Does enhanced rapport-building alter the dynamics of investigative interviews with suspected victims of intra-familial abuse?

Irit Hershkowitz, Michael E. Lamb, Carmit Katz, Lindsay C. Malloy

Research output: Contribution to journalArticlepeer-review

Abstract

Professional guidelines for forensic interviews of children emphasize cognitive factors associated with memory retrieval and pay less attention to emotional factors that may inhibit cooperativeness. Can an additional focus on rapport-building alter the dynamics of interviews with alleged victims of intra-familial abuse, who are often uncooperative? Transcripts of interviews with 199 suspected victims who made allegations when interviewed were coded to identify expressions of interviewer support and children’s reluctance and uncooperativeness in the pre-substantive portions of the interviews. Half of the children were interviewed using a Protocol that emphasized enhanced rapport-building and non-suggestive support, the others using the standard NICHD Protocol. Although there were no group differences in the use of recall-based questions, interviews conducted using the rapport-focused Protocol contained more supportive comments and fewer unsupportive comments. Children interviewed in this way showed less reluctance and the level of reluctance was in turn associated with the number of forensically relevant details provided by the children. A focus on enhanced rapport-building thus altered interview dynamics without changing the appropriateness or forensic riskiness of the questions asked.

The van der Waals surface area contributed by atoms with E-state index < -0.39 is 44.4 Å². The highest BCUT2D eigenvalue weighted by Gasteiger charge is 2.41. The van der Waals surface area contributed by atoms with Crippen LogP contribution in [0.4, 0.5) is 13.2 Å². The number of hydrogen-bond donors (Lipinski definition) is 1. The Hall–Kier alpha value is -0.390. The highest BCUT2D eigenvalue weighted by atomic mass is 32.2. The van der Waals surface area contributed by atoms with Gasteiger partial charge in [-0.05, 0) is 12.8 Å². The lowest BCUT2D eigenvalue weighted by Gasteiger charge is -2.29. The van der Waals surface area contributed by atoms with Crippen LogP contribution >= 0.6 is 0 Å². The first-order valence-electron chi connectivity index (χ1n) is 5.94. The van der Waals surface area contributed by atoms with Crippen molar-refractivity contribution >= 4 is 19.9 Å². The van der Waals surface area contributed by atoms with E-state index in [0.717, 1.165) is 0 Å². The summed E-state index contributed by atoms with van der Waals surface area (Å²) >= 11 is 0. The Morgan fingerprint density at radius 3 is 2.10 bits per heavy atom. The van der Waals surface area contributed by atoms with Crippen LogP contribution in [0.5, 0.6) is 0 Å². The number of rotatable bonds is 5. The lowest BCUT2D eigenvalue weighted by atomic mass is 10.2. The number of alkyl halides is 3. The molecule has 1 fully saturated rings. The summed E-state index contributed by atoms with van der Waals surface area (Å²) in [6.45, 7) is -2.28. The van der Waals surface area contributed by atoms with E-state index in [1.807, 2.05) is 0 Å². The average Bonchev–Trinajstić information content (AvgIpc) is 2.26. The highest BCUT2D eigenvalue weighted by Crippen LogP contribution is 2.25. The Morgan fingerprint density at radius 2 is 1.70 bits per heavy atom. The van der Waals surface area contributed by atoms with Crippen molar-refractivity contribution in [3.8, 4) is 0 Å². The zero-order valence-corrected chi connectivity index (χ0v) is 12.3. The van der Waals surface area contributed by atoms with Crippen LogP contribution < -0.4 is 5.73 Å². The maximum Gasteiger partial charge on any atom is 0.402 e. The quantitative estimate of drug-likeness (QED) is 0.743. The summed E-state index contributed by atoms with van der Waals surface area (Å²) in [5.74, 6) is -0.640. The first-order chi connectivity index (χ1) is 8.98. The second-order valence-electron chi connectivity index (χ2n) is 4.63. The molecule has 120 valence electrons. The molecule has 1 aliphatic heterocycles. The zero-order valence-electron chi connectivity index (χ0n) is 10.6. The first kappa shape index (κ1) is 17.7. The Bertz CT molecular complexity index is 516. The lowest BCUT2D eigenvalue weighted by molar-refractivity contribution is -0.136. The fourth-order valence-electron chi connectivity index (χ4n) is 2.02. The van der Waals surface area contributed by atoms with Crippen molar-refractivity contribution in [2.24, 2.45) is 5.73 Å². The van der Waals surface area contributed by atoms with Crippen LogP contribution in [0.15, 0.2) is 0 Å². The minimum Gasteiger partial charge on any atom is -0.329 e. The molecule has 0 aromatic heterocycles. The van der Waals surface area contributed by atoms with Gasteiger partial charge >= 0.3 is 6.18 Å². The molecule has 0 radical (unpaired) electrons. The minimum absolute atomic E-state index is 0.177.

Original languageEnglish
Pages (from-to)6-14
Number of pages9
JournalJournal of Police and Criminal Psychology
Volume30
Issue number1
DOIs
StatePublished - Mar 2013
Externally publishedYes

Keywords

  • Interviewee cooperation
  • Investigative interviews
  • Rapport-building
  • Reluctance, child abuse

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